William Wyler was an American filmmaker who, at the time of his death in 1981, was considered by his peers as second only to John Ford as a master craftsman of cinema. The winner of three Best Director Academy Awards, second again only to Ford’s four, Wyler’s reputation has unfairly suffered as the lack of an obvious “signature” in his diverse body of work denies him the honorific “auteur” that has become a standard measure of greatness in the post-“Cahiers du Cinema” critical community.
His directorial career spanned 45 years, from silent pictures to the cultural revolution of the 1970s. Nominated a record 12 times for an Academy Award as Best Director, he won three and in 1966, was honored with the Irving Thalberg Award, the Academy of Motion Picture Arts & Sciences’ ultimate accolade for a producer. So high was his reputation in his lifetime that he was the fourth recipient of the American Film Institute’s Lifetime Achievement Award, after Ford, James Cagney and Welles. Along with Ford and Welles, Wyler ranks with the best and most influential American directors, including Griffith, DeMille, Frank Capra, Howard Hawks, Alfred Hitchcock, Stanley Kubrick and Steven Spielberg.
Born Willi Wyler on July 1, 1902, in Mulhouse, Alsace (then a possession of Germany), to Jewish parents. His Swiss-born father, Leopold, started as a traveling salesman but later became a thriving haberdasher in Mulhouse. His mother, Melanie (née Auerbach; died February 13, 1955, Los Angeles, aged 77), was German-born, and a cousin of Carl Laemmle, founder of Universal Pictures. Melanie Wyler often took him and his older brother Robert to concerts, opera, and the theatre, as well as the early cinema. Sometimes at home his family and their friends would stage amateur theatricals for personal enjoyment.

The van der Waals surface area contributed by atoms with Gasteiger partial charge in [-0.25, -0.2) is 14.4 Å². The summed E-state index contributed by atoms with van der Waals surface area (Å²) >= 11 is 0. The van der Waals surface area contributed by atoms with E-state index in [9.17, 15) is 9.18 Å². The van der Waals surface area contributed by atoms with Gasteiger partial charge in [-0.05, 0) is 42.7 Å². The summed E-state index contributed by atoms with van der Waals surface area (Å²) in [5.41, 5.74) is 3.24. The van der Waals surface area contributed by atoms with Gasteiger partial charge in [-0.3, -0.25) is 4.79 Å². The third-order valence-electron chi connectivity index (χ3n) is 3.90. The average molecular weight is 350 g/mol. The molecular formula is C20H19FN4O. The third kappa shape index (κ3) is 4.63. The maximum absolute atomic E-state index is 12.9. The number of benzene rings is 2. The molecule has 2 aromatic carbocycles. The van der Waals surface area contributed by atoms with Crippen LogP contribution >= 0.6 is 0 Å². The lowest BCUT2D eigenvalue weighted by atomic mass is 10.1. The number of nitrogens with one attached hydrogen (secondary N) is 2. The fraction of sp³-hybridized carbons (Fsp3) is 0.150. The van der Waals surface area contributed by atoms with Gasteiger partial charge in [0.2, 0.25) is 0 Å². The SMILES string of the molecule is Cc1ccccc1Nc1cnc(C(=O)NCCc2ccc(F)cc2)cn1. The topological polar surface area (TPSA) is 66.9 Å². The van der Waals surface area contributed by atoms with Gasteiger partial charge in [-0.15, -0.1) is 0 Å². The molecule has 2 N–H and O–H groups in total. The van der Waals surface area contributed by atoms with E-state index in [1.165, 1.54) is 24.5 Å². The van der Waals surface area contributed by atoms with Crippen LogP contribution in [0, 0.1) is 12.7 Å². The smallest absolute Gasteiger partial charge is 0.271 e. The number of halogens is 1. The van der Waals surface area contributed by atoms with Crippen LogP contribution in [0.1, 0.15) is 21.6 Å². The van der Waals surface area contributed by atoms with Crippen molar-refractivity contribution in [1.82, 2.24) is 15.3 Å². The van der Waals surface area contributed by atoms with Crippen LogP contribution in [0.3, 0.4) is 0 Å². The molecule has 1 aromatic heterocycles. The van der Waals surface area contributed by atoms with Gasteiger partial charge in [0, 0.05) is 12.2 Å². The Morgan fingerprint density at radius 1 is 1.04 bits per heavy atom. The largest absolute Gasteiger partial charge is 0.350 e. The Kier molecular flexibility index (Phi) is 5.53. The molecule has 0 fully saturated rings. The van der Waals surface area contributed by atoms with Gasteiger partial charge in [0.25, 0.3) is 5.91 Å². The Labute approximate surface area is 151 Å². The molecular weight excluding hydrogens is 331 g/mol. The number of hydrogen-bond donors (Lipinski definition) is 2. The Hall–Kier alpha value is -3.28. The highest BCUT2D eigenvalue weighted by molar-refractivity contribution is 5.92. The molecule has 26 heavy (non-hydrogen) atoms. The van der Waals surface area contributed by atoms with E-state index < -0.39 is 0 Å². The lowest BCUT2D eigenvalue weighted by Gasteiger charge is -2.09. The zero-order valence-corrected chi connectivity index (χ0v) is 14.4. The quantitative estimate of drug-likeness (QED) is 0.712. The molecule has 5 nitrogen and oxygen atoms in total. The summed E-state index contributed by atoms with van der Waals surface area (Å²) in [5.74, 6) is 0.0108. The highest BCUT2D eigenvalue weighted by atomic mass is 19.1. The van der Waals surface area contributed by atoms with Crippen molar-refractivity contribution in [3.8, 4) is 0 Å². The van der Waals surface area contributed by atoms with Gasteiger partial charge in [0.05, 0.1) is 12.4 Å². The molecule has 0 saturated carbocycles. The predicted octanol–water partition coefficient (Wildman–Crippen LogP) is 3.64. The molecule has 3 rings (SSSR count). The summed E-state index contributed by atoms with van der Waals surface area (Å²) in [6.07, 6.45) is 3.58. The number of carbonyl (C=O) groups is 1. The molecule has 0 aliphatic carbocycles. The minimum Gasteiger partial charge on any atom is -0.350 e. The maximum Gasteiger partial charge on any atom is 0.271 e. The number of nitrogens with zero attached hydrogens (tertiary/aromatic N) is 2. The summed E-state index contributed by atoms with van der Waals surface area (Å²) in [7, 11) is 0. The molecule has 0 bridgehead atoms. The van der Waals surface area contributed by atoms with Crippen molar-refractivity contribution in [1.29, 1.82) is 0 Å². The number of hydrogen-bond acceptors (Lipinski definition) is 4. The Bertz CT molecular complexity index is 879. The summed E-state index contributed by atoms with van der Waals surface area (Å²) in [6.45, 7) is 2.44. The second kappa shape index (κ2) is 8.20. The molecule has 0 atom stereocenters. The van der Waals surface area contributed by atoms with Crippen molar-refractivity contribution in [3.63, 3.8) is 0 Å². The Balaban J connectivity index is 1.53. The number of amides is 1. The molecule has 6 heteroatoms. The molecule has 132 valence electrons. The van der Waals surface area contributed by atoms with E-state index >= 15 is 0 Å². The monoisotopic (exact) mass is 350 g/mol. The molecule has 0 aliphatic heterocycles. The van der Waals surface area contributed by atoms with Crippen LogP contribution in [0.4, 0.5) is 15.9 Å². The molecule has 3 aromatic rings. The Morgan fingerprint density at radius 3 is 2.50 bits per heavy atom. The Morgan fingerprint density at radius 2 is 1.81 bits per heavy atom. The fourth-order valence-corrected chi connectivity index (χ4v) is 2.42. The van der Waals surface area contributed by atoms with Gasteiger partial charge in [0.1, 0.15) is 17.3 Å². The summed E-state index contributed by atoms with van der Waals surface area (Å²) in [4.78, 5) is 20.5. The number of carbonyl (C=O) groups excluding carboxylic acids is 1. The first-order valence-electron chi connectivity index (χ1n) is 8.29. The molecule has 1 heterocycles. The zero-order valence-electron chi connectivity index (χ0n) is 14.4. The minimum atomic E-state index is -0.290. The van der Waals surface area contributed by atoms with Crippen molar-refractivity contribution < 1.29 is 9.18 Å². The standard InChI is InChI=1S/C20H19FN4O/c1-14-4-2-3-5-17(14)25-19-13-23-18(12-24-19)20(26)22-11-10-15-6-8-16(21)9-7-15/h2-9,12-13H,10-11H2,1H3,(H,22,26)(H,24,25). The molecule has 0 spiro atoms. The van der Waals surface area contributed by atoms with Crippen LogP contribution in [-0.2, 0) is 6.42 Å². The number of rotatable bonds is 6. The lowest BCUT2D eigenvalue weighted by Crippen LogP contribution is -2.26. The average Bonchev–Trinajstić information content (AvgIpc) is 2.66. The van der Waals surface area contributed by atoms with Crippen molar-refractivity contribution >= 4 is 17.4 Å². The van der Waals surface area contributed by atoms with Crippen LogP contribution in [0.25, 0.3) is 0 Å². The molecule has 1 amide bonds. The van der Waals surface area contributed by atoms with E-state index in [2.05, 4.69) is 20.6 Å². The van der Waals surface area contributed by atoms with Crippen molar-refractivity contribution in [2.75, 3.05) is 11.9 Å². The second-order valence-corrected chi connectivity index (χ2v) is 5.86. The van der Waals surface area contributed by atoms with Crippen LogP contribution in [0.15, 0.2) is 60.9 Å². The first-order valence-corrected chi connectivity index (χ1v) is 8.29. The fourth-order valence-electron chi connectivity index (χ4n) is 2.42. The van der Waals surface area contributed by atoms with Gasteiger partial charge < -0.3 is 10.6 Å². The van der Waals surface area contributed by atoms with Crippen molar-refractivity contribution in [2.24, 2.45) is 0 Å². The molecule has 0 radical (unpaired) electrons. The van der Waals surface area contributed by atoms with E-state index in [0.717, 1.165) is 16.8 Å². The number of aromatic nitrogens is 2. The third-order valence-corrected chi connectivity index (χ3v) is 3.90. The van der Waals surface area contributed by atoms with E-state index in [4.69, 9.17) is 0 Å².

He used his family connections to establish himself in the film industry. Upon being offered a job by his mother’s first cousin, Universal Studios head Carl Laemmle, Wyler emigrated to the US in 1920 at the age of 18. After starting in Universal’s New York offices as an errand boy, he moved his way up through the organization, ending up in the California operation in 1922. Wyler was given the opportunity to direct in July 1925, with the two-reel western The Crook Buster (1925). It was on this film that he was first credited as William Wyler, though he never officially changed his name and would be known as “Willi” all his life. For almost five years he performed his apprenticeship in Universal’s “B” unit, turning out a score of low-budget silent westerns. In 1929 he made his first “A” picture, Hell’s Heroes (1929), Universal’s first all-sound movie shot outside a studio. The western, the first version of the “Three Godfathers” story, was a commercial and critical success.
The initial years of the Great Depression brought hard times for the film industry, and Universal went into receivership in 1932, partially due to financial troubles brought about by rampant nepotism and the runaway production costs rung up by producer Carl Laemmle Jr., the son of the boss. There were 70 Laemmle family members on the Universal payroll at one point, including Wyler. In 1935 “Uncle” Carl was forced to sell the studio he had created in 1912 with the 1912 merger of his Independent Motion Picture Co. with several other production companies. Wyler continued to direct for Universal up until the end of the family regime, helming Counsellor at Law (1933), the film version of Elmer Rice’s play featuring one of John Barrymore’s more restrained performances, and The Good Fairy (1935), a comedy adapted from a Ferenc Molnár play by Preston Sturges and starring Margaret Sullavan, who was Wyler’s wife for a short time. Both films were produced by his cousin, “Junior” Laemmle. Emancipated from the Laemmle family, Wyler subsequently established himself as a major director in the mid-1930s, when he began directing films for independent producer Samuel Goldwyn. Willi would soon find his freedom fettered by the man with the fabled “Goldwyn touch,” which entailed bullying his directors to recast, rewrite and recut their films, and sometimes replacing them during shooting.